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Ethel K Smith Library

*Citation Basics Guide: APA Citation Guide

Interactive Guide

How to: Capturing Evidence

The 3 Basic Ways to Capture Evidence 

  1. Direct Quote
  2. Paraphrase
  3. Summary

Direct Quote
A direct quote is information taken from a source verbatim, or exactly as it appears in the source. In APA, it is standard to put quotation marks around your direct quote. The writer must include an in-text citation. 

For example: "Pluto is the only world (so far) named by an 11-year old girl" (National Aeronautics and Space Administration, 2018). 

Paraphrase
When paraphrasing information/an idea from a source, a writer uses his or her own words to represent the information taken from the source. Keep in mind that although the writer is using their own words, the information/ideas are not his or her own information/ideas, so the paraphrase must have an in-text citation.

For example: Venetia Burney, an 11-year old girl at the time, named the dwarf planet Pluto in 1930 (National Aeronautics and Space Administration, 2018). 

Summary
A summary is similar to a paraphrase because the writer is using his or her own words, but unlike a paraphrase, a summary condenses an entire source into a sentence. Again, although the writer is using their own words to summarize the source, the information/ideas are not his or her own information/ideas, so the summary must have an in-text citation.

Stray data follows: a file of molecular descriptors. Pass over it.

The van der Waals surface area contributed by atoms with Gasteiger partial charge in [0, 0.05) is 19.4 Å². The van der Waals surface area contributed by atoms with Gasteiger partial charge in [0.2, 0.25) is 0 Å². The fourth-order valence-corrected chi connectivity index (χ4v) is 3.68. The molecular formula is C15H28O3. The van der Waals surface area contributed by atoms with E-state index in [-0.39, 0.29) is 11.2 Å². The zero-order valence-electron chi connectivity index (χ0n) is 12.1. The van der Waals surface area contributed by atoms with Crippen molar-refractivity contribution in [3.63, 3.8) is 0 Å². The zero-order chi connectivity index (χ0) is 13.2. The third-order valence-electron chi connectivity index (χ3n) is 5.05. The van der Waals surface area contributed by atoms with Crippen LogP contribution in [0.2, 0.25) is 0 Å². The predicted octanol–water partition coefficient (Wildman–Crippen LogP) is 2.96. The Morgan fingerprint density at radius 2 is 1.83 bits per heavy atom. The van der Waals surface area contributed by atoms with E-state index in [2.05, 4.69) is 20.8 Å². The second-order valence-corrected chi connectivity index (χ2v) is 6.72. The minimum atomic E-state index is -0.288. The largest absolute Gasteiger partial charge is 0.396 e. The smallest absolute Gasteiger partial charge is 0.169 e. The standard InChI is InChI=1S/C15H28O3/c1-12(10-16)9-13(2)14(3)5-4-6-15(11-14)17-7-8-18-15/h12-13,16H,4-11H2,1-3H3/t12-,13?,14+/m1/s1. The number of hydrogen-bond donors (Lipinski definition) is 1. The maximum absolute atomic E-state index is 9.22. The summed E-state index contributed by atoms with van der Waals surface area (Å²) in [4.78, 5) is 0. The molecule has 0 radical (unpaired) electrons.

For example: The origin of Pluto's name is described in NASA's web page on the dwarf planet (National Aeronautics and Space Administration, 2018). 

Additional Resources

Google Web Search

APA Citations

How to Format a References Page

At the end of an APA style paper, a writer will include a list of all the sources used in the paper; this list is called References. The References page needs:

  • To begin on its own separate page
  • A title that reads References
  • Full citations for every source used in the essay, double spaced with hanging indents, sorted alphabetically

Books

Last, F. (Year of publication). Title of book. Publisher city: Publisher. 

Redfern, M. (1998). The Kingfisher young people's book of space. New York: Kingfisher.

eBooks